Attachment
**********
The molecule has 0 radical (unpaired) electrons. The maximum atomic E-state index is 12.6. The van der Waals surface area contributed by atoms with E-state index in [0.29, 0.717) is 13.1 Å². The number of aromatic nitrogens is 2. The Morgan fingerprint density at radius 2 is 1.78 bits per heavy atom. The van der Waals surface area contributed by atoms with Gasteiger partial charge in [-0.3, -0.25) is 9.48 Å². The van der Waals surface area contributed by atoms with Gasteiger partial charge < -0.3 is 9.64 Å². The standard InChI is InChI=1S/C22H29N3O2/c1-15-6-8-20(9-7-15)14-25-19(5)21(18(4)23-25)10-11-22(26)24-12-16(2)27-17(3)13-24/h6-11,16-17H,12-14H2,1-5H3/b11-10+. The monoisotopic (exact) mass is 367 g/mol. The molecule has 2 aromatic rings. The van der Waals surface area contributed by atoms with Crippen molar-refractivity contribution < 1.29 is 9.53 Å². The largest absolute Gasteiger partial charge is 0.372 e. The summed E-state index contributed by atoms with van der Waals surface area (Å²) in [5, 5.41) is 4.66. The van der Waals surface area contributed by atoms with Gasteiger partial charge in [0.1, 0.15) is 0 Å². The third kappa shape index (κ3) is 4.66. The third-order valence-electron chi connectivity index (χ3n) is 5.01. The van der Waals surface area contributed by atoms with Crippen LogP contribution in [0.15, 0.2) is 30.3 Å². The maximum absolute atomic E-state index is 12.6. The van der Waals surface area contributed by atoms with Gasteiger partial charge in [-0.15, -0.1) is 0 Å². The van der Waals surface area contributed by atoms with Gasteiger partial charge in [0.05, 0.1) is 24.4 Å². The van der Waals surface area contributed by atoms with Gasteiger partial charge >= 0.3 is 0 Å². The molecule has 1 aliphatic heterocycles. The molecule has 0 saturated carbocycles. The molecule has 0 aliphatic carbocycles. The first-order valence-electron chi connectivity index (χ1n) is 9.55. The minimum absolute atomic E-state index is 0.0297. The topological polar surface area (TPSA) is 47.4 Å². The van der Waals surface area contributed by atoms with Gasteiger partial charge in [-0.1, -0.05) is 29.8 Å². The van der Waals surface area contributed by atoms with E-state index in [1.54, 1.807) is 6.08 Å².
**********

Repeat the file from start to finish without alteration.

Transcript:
The molecule has 0 radical (unpaired) electrons. The maximum atomic E-state index is 12.6. The van der Waals surface area contributed by atoms with E-state index in [0.29, 0.717) is 13.1 Å². The number of aromatic nitrogens is 2. The Morgan fingerprint density at radius 2 is 1.78 bits per heavy atom. The van der Waals surface area contributed by atoms with Gasteiger partial charge in [-0.3, -0.25) is 9.48 Å². The van der Waals surface area contributed by atoms with Gasteiger partial charge < -0.3 is 9.64 Å². The standard InChI is InChI=1S/C22H29N3O2/c1-15-6-8-20(9-7-15)14-25-19(5)21(18(4)23-25)10-11-22(26)24-12-16(2)27-17(3)13-24/h6-11,16-17H,12-14H2,1-5H3/b11-10+. The monoisotopic (exact) mass is 367 g/mol. The molecule has 2 aromatic rings. The van der Waals surface area contributed by atoms with Crippen molar-refractivity contribution < 1.29 is 9.53 Å². The largest absolute Gasteiger partial charge is 0.372 e. The summed E-state index contributed by atoms with van der Waals surface area (Å²) in [5, 5.41) is 4.66. The van der Waals surface area contributed by atoms with Gasteiger partial charge in [0.1, 0.15) is 0 Å². The third kappa shape index (κ3) is 4.66. The third-order valence-electron chi connectivity index (χ3n) is 5.01. The van der Waals surface area contributed by atoms with Crippen LogP contribution in [0.15, 0.2) is 30.3 Å². The maximum absolute atomic E-state index is 12.6. The van der Waals surface area contributed by atoms with Gasteiger partial charge in [-0.15, -0.1) is 0 Å². The van der Waals surface area contributed by atoms with Gasteiger partial charge in [0.05, 0.1) is 24.4 Å². The van der Waals surface area contributed by atoms with Gasteiger partial charge >= 0.3 is 0 Å². The molecule has 1 aliphatic heterocycles. The molecule has 0 saturated carbocycles. The molecule has 0 aliphatic carbocycles. The first-order valence-electron chi connectivity index (χ1n) is 9.55. The minimum absolute atomic E-state index is 0.0297. The topological polar surface area (TPSA) is 47.4 Å². The van der Waals surface area contributed by atoms with Gasteiger partial charge in [-0.1, -0.05) is 29.8 Å². The van der Waals surface area contributed by atoms with E-state index in [1.54, 1.807) is 6.08 Å².